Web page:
William McBurnie was born at Maxwelltown, Dumfriesshire on 3 May 1892. His parents were William McBurnie, a tobacconist and confectioner and his wife Mary McGurk.

He was educated at Saint Joseph's College, Dumfries, Saint Mary's College, Blairs, Aberdeen and The Scots College, Rome. He was ordained at the Seminary Chapel, Rome on 24 April 1921.

Father McBurnie was originally on loan to the Archdiocese of Saint Andrew and Edinburgh.  He served at the Church of Saint John the Evangelist, Cumnock from 1922 to 1925; Saint Joseph’s Church, Kilmarnock from 1925 to 1927; Saint Margaret’s Church, Ayr from 1927 to 1933; Saint Francis Xavier Church, Waterside from 1933 to 1937; Saint Sophia’s Church, Galston from 1937 to 1939 and the Church of Saint Andrew and Cuthbert, Kirkcudbright from 1939 to 1952.

He became Parish Priest of the Church of Saint Peter in Chains, Ardrossan in the spring of 1952. Sadly, his pastorship of the parish lasted little more than a year. Father McBurnie died at Douglas Street, Dumfries on 22 August 1953 while visiting his father.

The obituary below is from the Ardrossan and Saltcoats Herald, 28 August 1953.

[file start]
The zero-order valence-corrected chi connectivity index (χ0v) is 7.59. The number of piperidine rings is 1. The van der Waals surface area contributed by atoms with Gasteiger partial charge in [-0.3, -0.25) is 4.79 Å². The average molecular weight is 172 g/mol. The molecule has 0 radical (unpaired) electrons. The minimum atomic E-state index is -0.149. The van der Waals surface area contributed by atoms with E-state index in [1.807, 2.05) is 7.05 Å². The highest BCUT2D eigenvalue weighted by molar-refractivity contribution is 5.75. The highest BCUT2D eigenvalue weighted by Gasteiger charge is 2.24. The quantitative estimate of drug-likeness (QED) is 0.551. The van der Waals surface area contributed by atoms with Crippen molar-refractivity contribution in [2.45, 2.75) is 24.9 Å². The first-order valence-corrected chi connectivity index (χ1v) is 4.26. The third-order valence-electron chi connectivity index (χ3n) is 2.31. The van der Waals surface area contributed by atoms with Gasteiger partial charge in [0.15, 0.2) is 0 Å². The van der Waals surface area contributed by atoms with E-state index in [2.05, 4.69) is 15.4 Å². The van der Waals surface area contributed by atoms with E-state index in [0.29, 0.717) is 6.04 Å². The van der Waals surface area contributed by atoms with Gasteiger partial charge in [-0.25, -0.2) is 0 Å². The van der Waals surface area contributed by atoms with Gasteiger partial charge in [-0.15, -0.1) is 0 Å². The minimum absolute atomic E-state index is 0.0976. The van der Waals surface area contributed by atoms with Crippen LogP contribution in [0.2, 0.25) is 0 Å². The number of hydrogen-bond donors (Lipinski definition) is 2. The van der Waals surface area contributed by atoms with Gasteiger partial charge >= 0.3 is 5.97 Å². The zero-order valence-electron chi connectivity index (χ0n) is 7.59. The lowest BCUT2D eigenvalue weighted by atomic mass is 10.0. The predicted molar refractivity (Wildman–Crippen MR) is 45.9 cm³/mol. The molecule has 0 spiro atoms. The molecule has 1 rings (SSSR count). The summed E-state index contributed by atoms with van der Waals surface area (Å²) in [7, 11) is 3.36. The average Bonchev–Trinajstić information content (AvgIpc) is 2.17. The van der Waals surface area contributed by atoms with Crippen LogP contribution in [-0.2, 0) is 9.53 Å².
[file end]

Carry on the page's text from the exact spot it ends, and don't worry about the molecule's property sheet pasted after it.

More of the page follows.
Rev. William J. McBurnie

It is with the deepest regret that we record the death of the Rev. William J. McBurnie, the Parish Priest of Ardrossan whose passing caused much shock and distress in the community.

Father McBurnie, who was a native of Dumfries, had newly gone to his home town for a holiday and collapsed and died suddenly at the dinner-table on Saturday. He was aged about fifty-seven and had not enjoyed the best of health for some time, although lately he had told his friends that he had felt better.

He had been educated at St. Joseph's R.C. College, Dumfries, and Blair's College, Aberdeen, then spent seven years in Rome where he was ordained in 1921. He served at Girvan, Kilmarnock, Ayr, Dalmellington, Galston and Kirkcudbright before coming to Ardrossan a year ago on the death of the late Canon Fitzpatrick. While he was here Father McBurnie was a member of the Education Sub-Committee and was Convener of Ardrossan Central School.

Although his time in Ardrossan was so tragically short, Father McBurnie endeared himself to a very large number of people, not only of his own persuasion but also of all other classes and creeds. All who met him could not fail to be cheered and uplifted by his unflagging cheerfulness in conversation and his tireless kindness and extreme spirit of friendship.

Solemn Requiem Mass was celebrated in his church of St. Peter in Chains, Ardrossan on Monday and the funeral took place at Dumfries on Tuesday. A large party of parishioners, together with local clergy, travelled to Dumfries to join the mourners at the funeral.

In recent months, it was Father McBurnie's delight to sit or stroll in the garden of his Presbytery on sunny days and he was always watchful to recognise and wave his hand to any of his friends who might be passing. A great many people, old and young, will feel their lives darkened by the removal of his friendly presence and the loss of his ready smile.